• If you forget to do the above - When peeling onions and the scent is on your hands, just run the cold water and rub hands on the chrome fixture. Works like magic.

Contributed by Jan Cornelius

  • To remove the smell of onion and/or garlic from your fingers: Wet your hands and rub your fingers on something stainless steel - the sink, a splashback, the kettle, a large implement like a ladle. I didn't believe it would work, but it does!

Sarah Nicholson

  • To avoid stinky garlic smelling fingers for what seems days on end here’s a tip……….. before peeling and chopping, coat your finger tips with a little olive oil. When you’re done, just wash normally with soap and there’s no smell. Cheaper than that more expensive metal soap bar.

Ms. Watfa yassine

  • To prevent foam from forming and boiling over when boiling pasta in water, put a couple of drops of vegetable oil in the water.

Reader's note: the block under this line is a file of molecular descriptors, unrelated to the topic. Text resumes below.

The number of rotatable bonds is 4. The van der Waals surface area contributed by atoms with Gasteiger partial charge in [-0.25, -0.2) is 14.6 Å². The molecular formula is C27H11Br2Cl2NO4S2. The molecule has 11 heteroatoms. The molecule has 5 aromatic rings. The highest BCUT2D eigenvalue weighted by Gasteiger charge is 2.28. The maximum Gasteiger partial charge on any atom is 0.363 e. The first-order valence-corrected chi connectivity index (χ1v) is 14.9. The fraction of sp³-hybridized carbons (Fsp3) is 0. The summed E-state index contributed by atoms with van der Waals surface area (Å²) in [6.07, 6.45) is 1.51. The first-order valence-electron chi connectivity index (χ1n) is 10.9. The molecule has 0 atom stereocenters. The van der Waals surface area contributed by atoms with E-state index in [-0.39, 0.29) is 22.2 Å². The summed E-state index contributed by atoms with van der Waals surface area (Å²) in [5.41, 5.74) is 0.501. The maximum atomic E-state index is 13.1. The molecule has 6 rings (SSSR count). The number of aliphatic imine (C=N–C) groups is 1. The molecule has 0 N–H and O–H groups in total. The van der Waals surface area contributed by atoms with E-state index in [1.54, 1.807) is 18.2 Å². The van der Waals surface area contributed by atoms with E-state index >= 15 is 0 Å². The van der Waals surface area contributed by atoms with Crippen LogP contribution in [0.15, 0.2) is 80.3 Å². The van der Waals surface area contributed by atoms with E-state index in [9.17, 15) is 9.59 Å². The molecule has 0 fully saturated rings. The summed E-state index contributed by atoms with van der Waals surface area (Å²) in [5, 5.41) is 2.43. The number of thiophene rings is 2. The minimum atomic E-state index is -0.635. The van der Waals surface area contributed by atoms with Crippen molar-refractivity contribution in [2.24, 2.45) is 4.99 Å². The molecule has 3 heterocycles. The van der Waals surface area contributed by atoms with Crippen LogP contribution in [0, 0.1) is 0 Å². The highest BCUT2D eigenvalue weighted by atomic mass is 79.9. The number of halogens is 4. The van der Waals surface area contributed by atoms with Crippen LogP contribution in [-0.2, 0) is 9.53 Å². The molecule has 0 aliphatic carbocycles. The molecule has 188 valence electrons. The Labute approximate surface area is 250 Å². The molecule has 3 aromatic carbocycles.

Thank you "SchoenRacer"

  • An easy way to cut brownies is to use a plastic knife.

Jane contributed this gem. Thanks.

  • To kill bacteria in kitchen sponges (the cleaning variety that is - not cake), put them into the microwave for 30 to 40 seconds, then wash in the usual way.   BE CAREFUL - they are very hot in the centre so make sure you run them under cold water before squeezing.

Thank you Denise.

  • Other than salt in water to make it boil faster, use a little bit of vinegar, especially for potatoes, it will keep them whiter.

  • To make potatoes fluffier while your mashing them add a pinch of baking soda, they will turn out really fluffy and taste better too.

Both tips sent by Natalie Trahan, thanks.

  • To separate eggs is to take a small funnel and crack an egg into it.   The white will slip through leaving the yolk in tact in the funnel.

                     Thanks to Siren for this one.

  • Another way to separate egg yolks from whites is to crack the egg and pour it into you hand, letting the white slip through your fingers.  (I have a feeling that salvaging the yolk may be easier said than done!)

  • To squeeze frozen spinach dry after it has thawed is to put it in a potato ricer and squeeze the water out - works a treat.

Both these tips were submitted by Travelling Gourmet Personal Chef Service - thank you.